This argument is actually not a creationist one, but originates with Karl Popper. He claims that evolution is unfalsifiable, hence unscientific (from which does not follow that it is invalid, contrary to the node's title!). Popper also rejected the scientific status of Freud's theories of the psyche, for what he claimed was the same reason.

First, it should be noted that while Popper's view that scientific theories are judged on their falsifiability, it is by no means universally accepted. The 20th century did have other philosophers of science, and they weren't all students of Popper!

But the question of falsifiability is still an interesting one, even if one doesn't accept it as the sole determinant of being a scientific theory. And at its most abstract, natural selection is indeed unfalsifiable. It describes the (quasi-) stable state of a system (the ecology), when that system is so large as to be a singleton, and is already known to be in its quasi-stable state. In plainer English, this means that you're looking at a system shaped by Evolution, and that this is the only system available for you to examine. Thus, you cannot see Evolution in action, for the simple reason that you cannot see the ecology's adaption to environmental changes over "reasonable" timescales.

Note, however, that this rejection does not apply to the existence of intra-species variation, but only to natural selection on that variation. The existence of variation is easily established empirically; this is much less than ymelup's claim above about genetics.

But we still don't have to reject natural selection. First of all, it is the only possible theory which makes sense in the presence of random natural variation: If there is such variation, and environmental changes occur, wouldn't you expect to see "survival of the fittest" types of variation? It's the only logical possibility! So naturally, it is unfalsifiable -- one might as well try to falsify statements like "1+1=2".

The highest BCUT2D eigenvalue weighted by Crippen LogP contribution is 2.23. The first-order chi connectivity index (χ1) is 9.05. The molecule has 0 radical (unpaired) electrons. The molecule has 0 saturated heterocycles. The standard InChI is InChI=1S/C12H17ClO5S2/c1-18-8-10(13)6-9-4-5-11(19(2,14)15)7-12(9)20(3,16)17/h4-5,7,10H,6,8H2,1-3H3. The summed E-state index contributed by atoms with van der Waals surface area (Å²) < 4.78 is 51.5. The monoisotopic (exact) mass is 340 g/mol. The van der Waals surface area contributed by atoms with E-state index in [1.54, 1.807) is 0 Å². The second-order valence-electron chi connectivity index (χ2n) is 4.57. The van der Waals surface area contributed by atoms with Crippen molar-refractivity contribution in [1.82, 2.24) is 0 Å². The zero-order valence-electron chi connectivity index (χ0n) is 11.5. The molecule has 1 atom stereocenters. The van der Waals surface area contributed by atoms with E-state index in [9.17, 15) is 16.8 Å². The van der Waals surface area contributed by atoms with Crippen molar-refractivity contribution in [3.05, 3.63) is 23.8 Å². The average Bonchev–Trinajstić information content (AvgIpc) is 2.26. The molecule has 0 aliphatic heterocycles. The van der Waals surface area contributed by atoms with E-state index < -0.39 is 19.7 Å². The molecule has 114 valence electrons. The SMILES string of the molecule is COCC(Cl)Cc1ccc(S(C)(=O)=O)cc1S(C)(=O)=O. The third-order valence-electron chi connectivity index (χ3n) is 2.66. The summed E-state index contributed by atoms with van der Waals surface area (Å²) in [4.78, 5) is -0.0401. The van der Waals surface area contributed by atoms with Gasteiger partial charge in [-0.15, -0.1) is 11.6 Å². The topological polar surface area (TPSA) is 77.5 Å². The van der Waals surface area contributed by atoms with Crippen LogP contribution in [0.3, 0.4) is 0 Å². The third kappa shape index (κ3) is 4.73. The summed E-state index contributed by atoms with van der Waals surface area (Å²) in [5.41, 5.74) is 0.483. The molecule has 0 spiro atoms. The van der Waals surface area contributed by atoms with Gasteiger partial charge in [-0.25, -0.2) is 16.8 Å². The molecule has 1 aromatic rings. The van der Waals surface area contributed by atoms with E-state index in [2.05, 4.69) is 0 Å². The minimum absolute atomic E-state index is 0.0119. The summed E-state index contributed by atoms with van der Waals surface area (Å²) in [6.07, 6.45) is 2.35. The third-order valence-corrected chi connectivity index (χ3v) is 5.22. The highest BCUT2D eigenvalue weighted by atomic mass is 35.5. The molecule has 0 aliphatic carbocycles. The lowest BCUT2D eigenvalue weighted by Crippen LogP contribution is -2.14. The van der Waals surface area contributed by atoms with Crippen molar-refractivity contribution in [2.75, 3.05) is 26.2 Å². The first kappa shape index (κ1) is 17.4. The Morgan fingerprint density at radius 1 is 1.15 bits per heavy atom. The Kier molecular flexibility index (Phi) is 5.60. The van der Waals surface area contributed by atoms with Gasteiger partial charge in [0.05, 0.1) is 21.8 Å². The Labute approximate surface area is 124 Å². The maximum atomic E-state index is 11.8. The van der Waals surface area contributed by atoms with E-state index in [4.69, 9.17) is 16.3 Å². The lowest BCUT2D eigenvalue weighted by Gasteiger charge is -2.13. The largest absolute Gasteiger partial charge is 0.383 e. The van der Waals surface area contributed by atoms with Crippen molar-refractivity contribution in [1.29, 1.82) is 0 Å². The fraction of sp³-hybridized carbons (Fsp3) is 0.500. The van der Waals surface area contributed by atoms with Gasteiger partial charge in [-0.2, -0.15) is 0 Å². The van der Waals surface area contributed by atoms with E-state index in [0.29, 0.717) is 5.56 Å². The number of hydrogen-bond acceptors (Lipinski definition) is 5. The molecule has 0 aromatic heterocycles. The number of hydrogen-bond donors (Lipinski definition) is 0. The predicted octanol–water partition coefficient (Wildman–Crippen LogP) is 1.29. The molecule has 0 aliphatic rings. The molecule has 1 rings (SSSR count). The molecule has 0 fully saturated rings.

And on smaller scales, we don't have to wait so long, so we can observe natural selection. The best examples are of course bacteria. Bacteria can exchange genetic material directly (with plasmids), which is a lot faster than sex. And their life cycle is anyway much faster than ours. And their environment changes drastically. Guess what? Hospitals are manufacturing antibiotic-resistant strains of bacteria! How do they do it? My guess is this: Some strains of bacteria are resistant to some antibiotics. Normally, whenever a gene conferring such resistance transfers to another bacterium, it is almost certain to confer no advantage to that organism (since this antibiotic is rare, especially in the environment of a bacterium of another strain). So the incidence of that gene remains low. But in a hospital environment the antibiotic is extremely common, so having resistance confers a spectacular advantage. Sure enough, pathogenic bacteria are incorporating these genes. Of course, it's not clear that the original variation was random in origin (how do you prove something is random, anyway?). But all "neutral" variations (i.e. those not conferring any advantage) appear random. And natural selection explains why "positive" variations (i.e. those conferring some advantage) concentrate so much. And while random variation has been observed, directed variation has never been.

To sum up: The existence of random genetic variation is the only part evolution that might be open to the "argument by unfalsifiability". It is falsifiable, of course, but only in the presence of large amounts of directed variation; but it's not open to direct proof. We've never seen directed mutation (even if it exists, you'd expect it to be very rare; unfalsifiability, anyone?). And in the presence of random genetic variation, natural selection is inevitable, and a clear logical consequence. All scientific theories contain such a logical "kernel" (for physics, e.g., it is mathematics), which is unfalsifiable in and of itself.

As a theory, Evolution is safe.